Monday, December 8, 2008

Streamlined Education System

Update 1 (18/12): Chinese whiz kid mastered English

I'm trying to rationalize why there isn't much support for Dato' Mukhriz' proposal to streamline our fragmented educations system. The obvious answer one might put forward is the coming UMNO election. One may rationalize that the others won't follow suit in fear of Mukhriz scoring more points in his bid for the highest helm in UMNO Youth. The other plausible reason is that the Malays are not supportive of the notion. If the former is the reason, then shame on you UMNO leaders for not defending your brethren.

If the reason is the latter, why does it hurt to have a unified education system? Every other developed nation has a unified education system. Is it damaging to have all kids of different races and background receive a uniformed curriculum? Doesn't it enhance integration, racial toleration and in line with the opposition's mantra of 'Malaysia for Malaysians'? Why is it opposed from all quarters and labeled as seditious just talking about it?

Instead of firing verbal projectiles at Mukhriz, I'm interested to hear substantial arguments from Lim Kit Siang, Lim Guan Eng, Samy Vellu and others as to why it is damaging to have this proposal in place? Let's have an educated forum to discuss the pros and cons. I'm sure they'll throw a curve ball and have the New Economic Policy and Malay Special Rights as excuses to have vernacular schools. If we are going to slowly diminish the NEP as the Malays become more competitive, surely we have to slowly integrate all these systems into one. The Sekolah Wawasan concept might do the trick as an introductory or transitional phase to full integration. Or is the funds really the hurdle to integrate the schools?

If we observe multinationals and companies with majority chinese population, the language of choice at work seems to be Mandarin than the national language or English. The multiplier effect comes into play is when job vacancies are advertised with preference of Mandarin language ability.

The Chinese and Indians who are exposed to sekolah kebangsaan system are usually of different cut of cloth. Because of their extended interaction with other races, they tend to communicate more in the national language or English. The ones who are less exposed to other races normally have poor command of the national language or English, only profound in their own mother tongue. Let's not even talk about writing skills. In addition, those who go to sekolah kebangsaan system are looked down by their peers who went to vernacular schools, giving the ones from vernacular system a false position that they are 'more chinese' or 'more indian'. Isn't the goal to be more Malaysian? Does it mean the Chinese and Indians from Sekolah Kebangsaan do not have a strong command in Mandarin or Tamil?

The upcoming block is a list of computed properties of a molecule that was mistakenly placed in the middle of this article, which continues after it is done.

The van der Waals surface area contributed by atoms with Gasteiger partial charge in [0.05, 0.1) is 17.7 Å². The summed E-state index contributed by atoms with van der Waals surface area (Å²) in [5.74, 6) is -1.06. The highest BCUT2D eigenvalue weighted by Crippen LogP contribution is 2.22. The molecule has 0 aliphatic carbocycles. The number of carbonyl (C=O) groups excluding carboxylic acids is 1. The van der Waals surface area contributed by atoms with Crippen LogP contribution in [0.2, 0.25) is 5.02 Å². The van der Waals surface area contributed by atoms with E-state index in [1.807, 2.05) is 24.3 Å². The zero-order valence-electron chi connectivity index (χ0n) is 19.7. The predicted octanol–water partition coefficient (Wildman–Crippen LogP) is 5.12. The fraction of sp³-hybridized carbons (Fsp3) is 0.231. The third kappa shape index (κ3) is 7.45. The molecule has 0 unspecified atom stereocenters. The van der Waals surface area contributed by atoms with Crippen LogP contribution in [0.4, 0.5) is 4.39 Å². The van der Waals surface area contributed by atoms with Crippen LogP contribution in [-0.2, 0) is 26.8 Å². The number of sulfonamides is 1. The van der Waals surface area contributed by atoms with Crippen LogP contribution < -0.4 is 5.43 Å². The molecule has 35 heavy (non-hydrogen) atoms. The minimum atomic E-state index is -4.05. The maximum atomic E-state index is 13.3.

This is not to target just the Chinese and Indians. It also applies to the Malays who are not exposed to interaction with other races. It becomes apparent especially when they are overseas when they cling on to each other, have poor communication skills especially with foreigners and come home with the same language skill level.

The fragmented education system have forced parents with the monetary means to choose private schools for their children. The medium of language is English and the kids are taught extra curriculum involving the arts and science. Because of the better salary that teachers are being offered in the private system, the schools will attract the best teachers naturally. What of the parents with little means to choose private schools?

If we integrate the system, I believe resources can be allocated and shared more efficiently. The additional funds saved from integration could be channeled to training up our teachers and increasing their pay. The command of our NATIONAL LANGUAGE and English as the second language of choice will soar to greater heights (nothing wrong with being fluent in the mother tongue also). Above all, the school will continue to foster unity and tolerance so that in 20 years, they won't be shouting at Parliament at one another for being racist.


bats said...

"Above all, the school will continue to foster unity and tolerance so that in 20 years, they won't be shouting at Parliament at one another for being racist."

that's gold.

opposition should take heed and realize that the foundation of the nation is education. those in power on the other hand must be committed to the cause and not use education to score brownie points.

can't keep changing policies whenever a new minister comes in. die la like that.

if funding is the problem.. then we gotta wake up. school is school la. don't confuse funding of schools with funding of other things. this applies to all races. if people want equality, they gotta pull their fingers out and stop whipping out the race card when it's convenient.

we don't need 15 ministries and departments to screw around with education. treat all kids the same, from SRK to Uni and people will come. no need for political rhetoric, inflammatory statements, you know... the usual crap the pollies dish out. be sincere. don't mess around with the education of our children.

opcharlie said...

thanks bro, but there's a structural error in that sentence (which suggests that the school will be shouting at each other at Parliament not the students).

anyway, agree with your opinion on education policy. I believe same feedback has been given to DSHH. I'm sure he has his own political constraints but hopefully he will nail this down before he moves on to a bigger agenda/portfolio.